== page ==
The accelerating pace of change driven by emerging technologies threatens to create wider income and opportunity gaps, warned business and technology leaders in a session on preparing for the Fourth Industrial Revolution on the opening day of the World Economic Forum Annual Meeting.
“We are at a point where it is possible that technological development can accelerate and increase digital refugees,” warns Marc Benioff, chairman and CEO of Salesforce in the US.
Vishal Sikka, CEO of Infosys in the US, adds: “We have to put in an extra effort so that we don’t create a bigger society of have-nots. That means a deep commitment to education and to addressing the displacements.”
The key to preparing for the Fourth Industrial Revolution lies in the technologies themselves, argues Mukesh Ambani, chairman and MD of Reliance Industries in India. “These technologies really are all-inclusive and will benefit all,” he says. “In a sense they are great equalisers.”
The rapid growth of e-commerce and digital cash in India is an example, he observes. “And the fastest way to transmit education in a big country like India is through technology.”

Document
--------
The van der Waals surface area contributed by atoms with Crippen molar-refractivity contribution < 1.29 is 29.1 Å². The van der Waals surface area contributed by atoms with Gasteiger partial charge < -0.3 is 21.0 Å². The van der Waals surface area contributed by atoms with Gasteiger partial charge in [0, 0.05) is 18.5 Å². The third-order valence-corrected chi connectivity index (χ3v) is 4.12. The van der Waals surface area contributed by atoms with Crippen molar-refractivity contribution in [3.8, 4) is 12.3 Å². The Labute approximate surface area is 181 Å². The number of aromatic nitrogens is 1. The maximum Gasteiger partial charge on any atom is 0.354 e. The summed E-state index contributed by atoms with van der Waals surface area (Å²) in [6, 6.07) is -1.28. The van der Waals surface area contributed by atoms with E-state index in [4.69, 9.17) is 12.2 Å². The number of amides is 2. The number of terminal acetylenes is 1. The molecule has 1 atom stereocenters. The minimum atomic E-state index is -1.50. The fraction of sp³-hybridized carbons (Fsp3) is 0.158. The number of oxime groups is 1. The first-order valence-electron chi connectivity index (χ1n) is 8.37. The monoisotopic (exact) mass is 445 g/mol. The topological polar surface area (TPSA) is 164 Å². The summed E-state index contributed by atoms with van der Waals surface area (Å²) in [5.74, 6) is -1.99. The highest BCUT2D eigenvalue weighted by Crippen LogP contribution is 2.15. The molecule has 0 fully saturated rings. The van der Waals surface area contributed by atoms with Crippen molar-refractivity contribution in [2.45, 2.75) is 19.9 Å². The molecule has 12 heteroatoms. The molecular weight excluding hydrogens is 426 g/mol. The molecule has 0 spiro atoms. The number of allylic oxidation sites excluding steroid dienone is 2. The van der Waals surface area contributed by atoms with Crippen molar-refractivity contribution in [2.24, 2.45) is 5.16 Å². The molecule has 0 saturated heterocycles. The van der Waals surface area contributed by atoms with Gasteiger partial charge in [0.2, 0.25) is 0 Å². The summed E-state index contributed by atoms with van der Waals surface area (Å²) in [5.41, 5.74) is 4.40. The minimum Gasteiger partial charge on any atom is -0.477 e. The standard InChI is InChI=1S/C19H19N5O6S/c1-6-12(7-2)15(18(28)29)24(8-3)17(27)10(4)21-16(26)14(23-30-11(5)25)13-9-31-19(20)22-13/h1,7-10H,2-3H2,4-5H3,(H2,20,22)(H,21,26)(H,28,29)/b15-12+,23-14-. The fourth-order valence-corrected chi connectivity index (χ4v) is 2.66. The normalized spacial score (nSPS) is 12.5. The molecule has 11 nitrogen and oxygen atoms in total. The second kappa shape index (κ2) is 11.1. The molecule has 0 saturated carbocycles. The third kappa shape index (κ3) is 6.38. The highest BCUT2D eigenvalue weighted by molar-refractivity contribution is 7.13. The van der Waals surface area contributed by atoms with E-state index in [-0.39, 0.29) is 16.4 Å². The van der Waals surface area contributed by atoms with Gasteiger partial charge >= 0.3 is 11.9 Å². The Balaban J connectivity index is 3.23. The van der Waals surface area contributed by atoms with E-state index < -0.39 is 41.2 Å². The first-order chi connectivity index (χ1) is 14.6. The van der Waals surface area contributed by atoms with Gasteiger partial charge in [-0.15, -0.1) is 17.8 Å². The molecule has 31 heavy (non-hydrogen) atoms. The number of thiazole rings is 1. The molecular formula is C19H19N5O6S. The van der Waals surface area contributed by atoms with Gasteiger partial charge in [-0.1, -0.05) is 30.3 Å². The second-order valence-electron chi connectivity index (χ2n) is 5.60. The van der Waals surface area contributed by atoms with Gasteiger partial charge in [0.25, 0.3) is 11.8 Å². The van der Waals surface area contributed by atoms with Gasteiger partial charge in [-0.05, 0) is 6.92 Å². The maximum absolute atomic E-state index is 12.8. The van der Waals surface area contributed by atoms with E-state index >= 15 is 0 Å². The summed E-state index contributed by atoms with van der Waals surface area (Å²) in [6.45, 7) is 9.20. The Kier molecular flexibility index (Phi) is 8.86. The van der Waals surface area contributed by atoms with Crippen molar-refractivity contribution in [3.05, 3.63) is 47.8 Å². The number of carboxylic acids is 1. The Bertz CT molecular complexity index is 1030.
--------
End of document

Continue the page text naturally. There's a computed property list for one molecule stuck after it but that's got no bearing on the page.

Making these technologies inclusive will require designing them so that they benefit everybody and not just a few, Sikka says. “That requires empathy. I’ve always wondered why every company isn’t a technology company.”
Focusing on education and promoting innovation are not new solutions to the challenges of inequality and marginalization. “Education and entrepreneurship are the answers,” Sikka stresses. “We just haven’t been doing enough of it.”
And what is required are fresh approaches or new models shaped through debate and collaboration among all stakeholders, Benioff says. He proposed that CEOs each adopt a public school.
For initiatives to be effective will require building trust and articulating a vision, explains Mary Barra, chairman and CEO of the General Motors Company in the US. “You need to be incredibly transparent for people to have trust.”
To prepare for the disruptions of the Fourth Industrial Revolution, leaders will require radar to pick up on displacement and discontent and a compass to set the values and vision needed to succeed, says Ngaire Woods, dean of the Blavatnik School of Government at the University of Oxford in the UK.
To weather the challenges will require more collaboration among countries, according to Shu Yinbiao, chairman of the State Grid Corporation of China. “Globalisation is inevitable and is good for the development of the global economy. We will need more international cooperation.”